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Why Was There a Russian Revolution?

In: Historical Events

Submitted By Harri
Words 419
Pages 2
Firstly, Russia was without parliamentary institutions or political parties to express or resolve problems held by the people of Russia until 1906. This meant that high levels of tension existed within the Russian Empire. This was not helped by the fact that over 80% of the population were peasants who were closely regulated, were redistributed land allotments and only had somewhat primitive farming techniques available. This led to underproduction, land hunger and even famine. As a result of no one solving these issues, there were incidents of peasant violence that forced the government to introduce a new series of reforms. However this had happened far too late and peasantry rebellions became a recurring dilemma for the government until a long time after the 1917 revolution.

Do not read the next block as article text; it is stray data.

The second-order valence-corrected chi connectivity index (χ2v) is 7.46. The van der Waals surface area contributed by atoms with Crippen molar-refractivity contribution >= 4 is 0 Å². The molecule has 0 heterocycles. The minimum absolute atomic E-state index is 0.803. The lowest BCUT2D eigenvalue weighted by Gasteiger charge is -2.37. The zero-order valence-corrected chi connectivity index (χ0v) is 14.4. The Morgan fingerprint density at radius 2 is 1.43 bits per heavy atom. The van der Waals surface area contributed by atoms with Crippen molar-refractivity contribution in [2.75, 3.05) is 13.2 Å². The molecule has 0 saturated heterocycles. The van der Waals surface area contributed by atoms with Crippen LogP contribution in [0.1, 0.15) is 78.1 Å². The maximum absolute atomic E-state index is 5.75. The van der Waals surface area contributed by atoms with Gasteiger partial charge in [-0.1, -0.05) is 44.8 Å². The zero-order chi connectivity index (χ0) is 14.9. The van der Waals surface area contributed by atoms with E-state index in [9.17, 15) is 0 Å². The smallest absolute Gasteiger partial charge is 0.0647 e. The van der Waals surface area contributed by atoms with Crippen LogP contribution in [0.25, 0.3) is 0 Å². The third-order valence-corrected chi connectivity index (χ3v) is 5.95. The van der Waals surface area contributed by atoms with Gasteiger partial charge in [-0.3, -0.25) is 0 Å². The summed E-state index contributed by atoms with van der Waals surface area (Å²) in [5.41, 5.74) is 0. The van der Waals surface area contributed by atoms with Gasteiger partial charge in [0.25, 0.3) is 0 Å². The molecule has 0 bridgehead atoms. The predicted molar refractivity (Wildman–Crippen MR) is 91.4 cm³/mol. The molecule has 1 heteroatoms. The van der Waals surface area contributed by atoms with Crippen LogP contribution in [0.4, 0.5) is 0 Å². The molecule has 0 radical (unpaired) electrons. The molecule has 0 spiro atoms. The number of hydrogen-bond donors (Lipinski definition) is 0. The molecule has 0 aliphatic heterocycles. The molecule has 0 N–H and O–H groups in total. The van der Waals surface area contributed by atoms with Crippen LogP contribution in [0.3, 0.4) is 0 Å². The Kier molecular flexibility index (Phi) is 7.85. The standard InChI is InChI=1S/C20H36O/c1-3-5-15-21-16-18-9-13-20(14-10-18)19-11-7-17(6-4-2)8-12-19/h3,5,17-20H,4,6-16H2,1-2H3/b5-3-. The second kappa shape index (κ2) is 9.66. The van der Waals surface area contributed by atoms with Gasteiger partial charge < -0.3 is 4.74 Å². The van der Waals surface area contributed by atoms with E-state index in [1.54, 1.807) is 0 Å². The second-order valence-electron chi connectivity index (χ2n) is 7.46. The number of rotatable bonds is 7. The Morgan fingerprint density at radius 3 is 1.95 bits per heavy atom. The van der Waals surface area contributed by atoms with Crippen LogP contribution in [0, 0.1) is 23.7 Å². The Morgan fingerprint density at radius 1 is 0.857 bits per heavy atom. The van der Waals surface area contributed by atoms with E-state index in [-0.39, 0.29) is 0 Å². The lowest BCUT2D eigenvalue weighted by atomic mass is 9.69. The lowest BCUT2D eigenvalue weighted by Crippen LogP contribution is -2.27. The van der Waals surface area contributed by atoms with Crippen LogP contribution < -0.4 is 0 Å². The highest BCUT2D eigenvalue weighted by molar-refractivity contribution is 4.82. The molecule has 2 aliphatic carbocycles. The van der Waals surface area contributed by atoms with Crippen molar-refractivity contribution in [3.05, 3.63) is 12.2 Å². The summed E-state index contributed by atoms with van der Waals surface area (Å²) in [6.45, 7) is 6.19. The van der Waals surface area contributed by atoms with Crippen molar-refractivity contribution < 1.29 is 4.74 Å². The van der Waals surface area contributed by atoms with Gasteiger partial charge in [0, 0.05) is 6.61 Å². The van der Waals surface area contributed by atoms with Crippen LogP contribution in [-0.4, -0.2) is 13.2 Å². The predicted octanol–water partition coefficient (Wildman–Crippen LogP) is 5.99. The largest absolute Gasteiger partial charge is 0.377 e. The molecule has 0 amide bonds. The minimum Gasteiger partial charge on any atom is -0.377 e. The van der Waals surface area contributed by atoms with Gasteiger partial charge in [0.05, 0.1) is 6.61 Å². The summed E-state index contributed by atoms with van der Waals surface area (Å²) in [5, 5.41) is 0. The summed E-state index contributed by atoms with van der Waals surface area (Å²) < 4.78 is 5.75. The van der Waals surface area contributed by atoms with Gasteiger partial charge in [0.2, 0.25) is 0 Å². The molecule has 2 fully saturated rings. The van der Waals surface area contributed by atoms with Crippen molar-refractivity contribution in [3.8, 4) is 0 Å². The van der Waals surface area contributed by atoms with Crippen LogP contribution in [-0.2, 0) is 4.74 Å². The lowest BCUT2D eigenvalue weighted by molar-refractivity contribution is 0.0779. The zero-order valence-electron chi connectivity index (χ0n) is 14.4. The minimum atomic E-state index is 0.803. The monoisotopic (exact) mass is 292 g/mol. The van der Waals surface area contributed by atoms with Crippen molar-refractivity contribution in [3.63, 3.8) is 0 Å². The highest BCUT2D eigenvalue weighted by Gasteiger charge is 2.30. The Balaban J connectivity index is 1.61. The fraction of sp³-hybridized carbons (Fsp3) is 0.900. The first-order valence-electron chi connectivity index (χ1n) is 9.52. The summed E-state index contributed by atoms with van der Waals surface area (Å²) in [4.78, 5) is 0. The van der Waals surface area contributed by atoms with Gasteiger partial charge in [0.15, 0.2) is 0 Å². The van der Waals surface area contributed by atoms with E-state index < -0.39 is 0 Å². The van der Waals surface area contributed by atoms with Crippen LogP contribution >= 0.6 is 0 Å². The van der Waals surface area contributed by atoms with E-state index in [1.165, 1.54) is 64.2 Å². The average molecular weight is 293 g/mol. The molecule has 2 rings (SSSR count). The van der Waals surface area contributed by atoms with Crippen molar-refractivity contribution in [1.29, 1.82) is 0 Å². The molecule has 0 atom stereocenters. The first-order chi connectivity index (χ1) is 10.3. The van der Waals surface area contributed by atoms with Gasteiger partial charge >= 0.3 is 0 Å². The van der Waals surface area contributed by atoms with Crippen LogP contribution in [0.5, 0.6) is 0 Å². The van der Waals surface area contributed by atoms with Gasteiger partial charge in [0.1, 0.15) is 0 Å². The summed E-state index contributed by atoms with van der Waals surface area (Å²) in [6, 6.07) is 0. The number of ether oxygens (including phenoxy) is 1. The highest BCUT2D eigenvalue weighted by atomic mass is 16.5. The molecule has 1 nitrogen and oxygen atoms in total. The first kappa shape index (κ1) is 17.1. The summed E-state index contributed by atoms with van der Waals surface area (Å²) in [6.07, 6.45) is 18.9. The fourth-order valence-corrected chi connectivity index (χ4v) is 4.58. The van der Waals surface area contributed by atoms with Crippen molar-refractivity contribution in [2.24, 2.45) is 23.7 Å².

However, it was not just Russian peasantry that caused reason for a revolution but the industrial working class too. In a very short amount of time, the working class had developed into a highly militant force with regards to both economic standing and politics. This was indicated by strikes in October 1905 that left which caused the Russian economy to temporarily collapse. This huge change in the working class that helped spur a revolution was a result of several factors. Firstly, the horrific living and working conditions that they were subjected to but also the result of propaganda and the organisation of Marxist revolutionary activists who looked to over-throw tsarism. Workers formed revolutionary parties such as the Russian Social Democratic Workers Party, split into two groups the Mensheviks and the Bolsheviks, that also helped spur the Russian Revolution through spreading their ideologies.
Finally, the many pre-existing conflicts and tensions within tsarist Russia were subject to immense strain during the First World War due to huge governmental mismanagement of both the military...

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